QEII Trust under pressure

The QE II National Trust which helps private landowners protect areas with high conservation values is under pressure:

About a tenth of New Zealand’s farming businesses are now protecting land under QEII covenants.

Chairman James Guild says that’s putting pressure on the limited funding which the trust has available to run the scheme and help with costs such as fencing.

He says the number of farmers and other rural landowners with sites of environmental, ecological or cultural significance already under covenant or approved, has doubled in the past 10 years to more than 4000.

Mr Guild says about 10% of farming businesses now have covenants in place which protect 120,000 hectares of land. . . .

The Trust is becoming a victim of its own success.

It has a very good name among farmers and QEII covenants are usually the preferred choice for landowners who want to protect special areas on their property without losing ownership or control.

6 Responses to QEII Trust under pressure

  1. Andrei says:

    Yes free money is always very popular, there is never enough of it to go around


  2. TraceyS says:

    LOL Andrei, that works both ways. Farmers contribution could also be seen as “free money” – going towards public benefit. Pots of gold don’t exist anywhere (neither public nor private). Except in peoples’ hearts. This is where most projects are driven from.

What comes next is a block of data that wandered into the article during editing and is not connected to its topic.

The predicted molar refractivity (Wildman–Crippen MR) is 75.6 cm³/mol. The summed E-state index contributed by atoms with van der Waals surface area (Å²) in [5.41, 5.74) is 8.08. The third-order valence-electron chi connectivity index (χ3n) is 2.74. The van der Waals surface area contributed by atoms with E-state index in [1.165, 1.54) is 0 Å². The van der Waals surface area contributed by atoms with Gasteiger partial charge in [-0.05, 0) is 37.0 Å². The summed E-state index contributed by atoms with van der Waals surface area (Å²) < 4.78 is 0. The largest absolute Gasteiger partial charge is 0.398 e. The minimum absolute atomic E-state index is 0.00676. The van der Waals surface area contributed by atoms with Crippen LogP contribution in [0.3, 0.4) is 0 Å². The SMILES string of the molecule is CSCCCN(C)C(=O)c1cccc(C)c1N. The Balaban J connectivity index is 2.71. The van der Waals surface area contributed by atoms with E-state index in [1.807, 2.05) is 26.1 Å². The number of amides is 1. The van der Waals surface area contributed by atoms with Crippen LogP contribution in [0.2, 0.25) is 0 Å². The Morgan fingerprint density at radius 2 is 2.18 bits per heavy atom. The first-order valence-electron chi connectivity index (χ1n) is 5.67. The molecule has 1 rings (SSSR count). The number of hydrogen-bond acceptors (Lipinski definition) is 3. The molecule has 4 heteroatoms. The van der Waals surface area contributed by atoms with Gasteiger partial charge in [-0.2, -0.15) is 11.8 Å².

QEII National Trust is a very co-operative organisation to deal with. We would do more if only our wallets, and our hearts, were a little bigger…


  3. TraceyS says:

    I suppose, Andrei, your point is that money is not free in any sense. There is a similarity between those who have inherited ‘wealth’ and those who rely on ‘welfare’ (although they’d not appreciate the comparison). Members of both groups often look upon members of the other as not deserving the financial resources they have access to. Seldom is either’s assumption completely correct.

    But fortunately there are still some who have made moderate sacrifices, worked hard to achieve, who are prepared to share these ‘privileges with others, and emerge with their souls intact. One day I might post a comment with a photo of my own family ‘estate’ where I grew up. You won’t blame me for wanting to do a little better for my own family… call it greed if you like, I’ve spent my whole life being judged up and down by others and so it no longer bothers me as it did when I was a child.


  4. Andrei says:

    I’m not being judgemental Tracey, I hope not anyway.

    A little cynical at times that’s all – we should swap our childhood pictures, doing better for those who follow us is what it is all about


  5. TraceyS says:

    You are I think. But there’s nothing wrong with that at all. I try not to judge others on their judgements because we all make them. It’s normal. I suppose that in order to make a value-judgement, one must first have values to begin with. We shouldn’t knock people with values (not that you were…)

    A couple of days ago I heard some adults passing terrible judgements regarding a child and that child’s future. Had to bite my lip. It took all my willpower not to think ill of this group of well-intentioned fortune-tellers (oops! there’s a judgement). In fact I wanted to let rip with a tirade on how unhelpful they were being. But they are what they are and whatever I think of them or their ways will make no difference.


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